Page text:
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I'm not sure if this is a bug or I'm just missing something (although I have already parsed the documentation about inlines), but:

Let's say I have a model A. Model A is an inline of model B. User U has full access to model B, but only change permissions to model A (so, no add, nor delete).

However, when editing model B, user U can still see the "Add another A" link at the bottom, although U hasn't add permissions for that respective model.

What's wrong? Why does that link keep on showing? My logic says that if U does not have permissions to add A, the link shouldn't appear anymore.

Also, ideally, I would like to give U only view rights to model A (so no add, delete or change - only view), but I've read about that (strange, if you ask me) philosophy according to which "If you don't trust U, just deny him access to the admin area all together". Kind of a stupid doctrine.

Right now, I'm trying to simulate this 'view only permissions' by leaving U with just change rights and set all fields as read only. But I think this is kind of a stupid approach and may also cause problems like the permissions thing above...

How does an average Django programmer like me achieve view-only permissions, and most of all how should I get rid of the "Add another A" link at the bottom of the admin edit form?

Thanks in advance!

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  • Big question here: how are you defining this "user X has read-only access to object Y" permissions? The perms framework is more of a base upon which you should write your own code to check and validate user actions on certain objects. Read on the [permission_required][1] decorator to learn more. The admin itself won't magically guess user X can't create Y objects and subsequently remove the "Add Y" option. [1]: docs.djangoproject.com/en/1.2/topics/auth/…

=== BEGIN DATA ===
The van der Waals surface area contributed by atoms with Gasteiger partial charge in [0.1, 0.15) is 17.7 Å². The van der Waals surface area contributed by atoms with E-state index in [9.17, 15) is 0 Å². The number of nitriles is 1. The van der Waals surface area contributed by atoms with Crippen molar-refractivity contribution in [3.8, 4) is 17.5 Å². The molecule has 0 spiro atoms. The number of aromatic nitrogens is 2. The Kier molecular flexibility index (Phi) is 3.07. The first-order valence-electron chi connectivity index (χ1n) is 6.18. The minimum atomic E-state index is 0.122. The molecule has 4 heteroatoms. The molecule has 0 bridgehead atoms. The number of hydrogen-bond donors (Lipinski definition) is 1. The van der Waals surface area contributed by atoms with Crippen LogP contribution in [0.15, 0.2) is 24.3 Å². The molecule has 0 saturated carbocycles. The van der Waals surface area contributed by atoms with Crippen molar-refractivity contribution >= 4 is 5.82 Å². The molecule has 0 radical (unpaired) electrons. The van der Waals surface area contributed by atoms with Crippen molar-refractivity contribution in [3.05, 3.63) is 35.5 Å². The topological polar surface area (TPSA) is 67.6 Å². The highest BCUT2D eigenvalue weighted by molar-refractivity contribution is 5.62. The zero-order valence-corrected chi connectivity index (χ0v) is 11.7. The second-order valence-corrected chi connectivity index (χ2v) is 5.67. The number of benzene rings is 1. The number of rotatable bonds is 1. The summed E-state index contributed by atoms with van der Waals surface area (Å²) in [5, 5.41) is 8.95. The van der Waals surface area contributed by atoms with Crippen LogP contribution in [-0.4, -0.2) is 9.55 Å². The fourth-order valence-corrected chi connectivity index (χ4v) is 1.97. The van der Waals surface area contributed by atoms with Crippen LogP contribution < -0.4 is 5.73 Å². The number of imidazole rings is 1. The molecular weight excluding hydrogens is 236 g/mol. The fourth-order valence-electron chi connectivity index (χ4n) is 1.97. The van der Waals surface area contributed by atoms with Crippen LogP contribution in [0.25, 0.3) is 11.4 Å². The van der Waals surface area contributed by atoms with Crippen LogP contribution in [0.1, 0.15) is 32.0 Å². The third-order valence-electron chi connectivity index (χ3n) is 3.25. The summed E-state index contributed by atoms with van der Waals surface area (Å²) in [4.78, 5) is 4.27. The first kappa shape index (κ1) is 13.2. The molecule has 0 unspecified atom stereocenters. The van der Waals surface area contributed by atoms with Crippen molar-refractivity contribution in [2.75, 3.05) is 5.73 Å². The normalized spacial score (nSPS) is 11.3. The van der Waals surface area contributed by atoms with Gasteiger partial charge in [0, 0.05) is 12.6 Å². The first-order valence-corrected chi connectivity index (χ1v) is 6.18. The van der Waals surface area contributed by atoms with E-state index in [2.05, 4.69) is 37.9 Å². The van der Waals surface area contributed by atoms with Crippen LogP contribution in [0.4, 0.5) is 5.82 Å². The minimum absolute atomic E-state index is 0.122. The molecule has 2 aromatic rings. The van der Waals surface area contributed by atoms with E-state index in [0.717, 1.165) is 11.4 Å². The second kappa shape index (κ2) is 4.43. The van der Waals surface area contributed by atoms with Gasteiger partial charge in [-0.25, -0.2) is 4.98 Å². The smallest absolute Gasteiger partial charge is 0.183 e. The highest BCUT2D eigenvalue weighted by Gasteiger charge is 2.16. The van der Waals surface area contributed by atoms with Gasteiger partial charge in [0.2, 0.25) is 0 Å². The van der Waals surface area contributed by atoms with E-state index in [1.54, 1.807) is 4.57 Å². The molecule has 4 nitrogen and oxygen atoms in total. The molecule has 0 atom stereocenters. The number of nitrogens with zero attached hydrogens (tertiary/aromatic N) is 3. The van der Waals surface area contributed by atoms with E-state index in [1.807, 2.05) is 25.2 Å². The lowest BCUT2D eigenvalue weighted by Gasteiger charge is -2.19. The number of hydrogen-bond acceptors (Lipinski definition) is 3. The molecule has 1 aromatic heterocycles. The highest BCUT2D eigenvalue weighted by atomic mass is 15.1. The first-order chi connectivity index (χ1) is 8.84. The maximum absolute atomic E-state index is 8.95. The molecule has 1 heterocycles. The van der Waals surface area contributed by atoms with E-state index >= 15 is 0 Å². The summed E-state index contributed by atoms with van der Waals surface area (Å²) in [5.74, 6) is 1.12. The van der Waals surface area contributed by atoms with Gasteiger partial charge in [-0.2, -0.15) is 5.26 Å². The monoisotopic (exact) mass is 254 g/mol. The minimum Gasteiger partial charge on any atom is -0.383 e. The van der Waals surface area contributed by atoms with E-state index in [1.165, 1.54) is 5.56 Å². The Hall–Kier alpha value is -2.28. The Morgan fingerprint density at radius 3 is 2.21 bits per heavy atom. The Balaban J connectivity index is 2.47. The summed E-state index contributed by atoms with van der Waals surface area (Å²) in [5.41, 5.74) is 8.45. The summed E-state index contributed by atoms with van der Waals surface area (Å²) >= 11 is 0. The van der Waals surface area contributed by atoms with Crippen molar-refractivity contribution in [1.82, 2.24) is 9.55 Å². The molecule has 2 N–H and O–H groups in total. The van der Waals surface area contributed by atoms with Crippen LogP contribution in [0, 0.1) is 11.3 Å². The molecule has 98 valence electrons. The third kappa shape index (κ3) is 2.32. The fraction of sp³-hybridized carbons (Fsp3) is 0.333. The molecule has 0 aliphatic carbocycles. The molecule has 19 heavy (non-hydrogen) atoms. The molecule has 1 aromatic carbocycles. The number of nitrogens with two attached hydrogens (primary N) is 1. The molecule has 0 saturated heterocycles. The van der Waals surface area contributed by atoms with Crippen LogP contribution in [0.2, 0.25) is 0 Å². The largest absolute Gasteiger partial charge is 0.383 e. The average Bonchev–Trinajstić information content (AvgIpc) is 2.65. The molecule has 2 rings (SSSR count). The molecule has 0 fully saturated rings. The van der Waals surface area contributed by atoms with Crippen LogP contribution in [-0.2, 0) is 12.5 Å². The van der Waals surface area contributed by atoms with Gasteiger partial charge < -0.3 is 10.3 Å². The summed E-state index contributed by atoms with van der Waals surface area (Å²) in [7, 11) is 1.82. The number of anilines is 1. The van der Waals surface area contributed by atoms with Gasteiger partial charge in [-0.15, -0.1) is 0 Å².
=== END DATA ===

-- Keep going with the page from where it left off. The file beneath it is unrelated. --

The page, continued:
– dguaraglia
    Jun 4 '10 at 12:17
  • it would be easier to read the question if you had some sample models and modeladmin classes Jun 25 '10 at 23:18
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If I want a read-only version of what's in the admin, I just write some normal Django views and keep them out of the admin.

I don't think the kind of thing you're talking about (allowing changes to an object but not its inlines) is really supported by the admin. Don't get me wrong: the admin is very flexible and useful, but it's not intended to do everything for you.

The only way I see you being able to have this much control in the admin is to not inline A.

"If you don't trust U, just deny him access to the admin area all together". Kind of a stupid doctrine.

Not really, when you consider that the admin isn't intended to have the required level of security hardening to guarantee that fine-grain level of access control. There are many, many places in the admin, due to its open and extensible nature, where bugs can lurk (usually in user-written code) that can be exploited by bad actors. This is why untrusted users should always see all admin URLs return 404.

Anyway, when access control requirements are that fine-grained, it becomes unlikely that a general (i.e. django.contrib) solution will fit.

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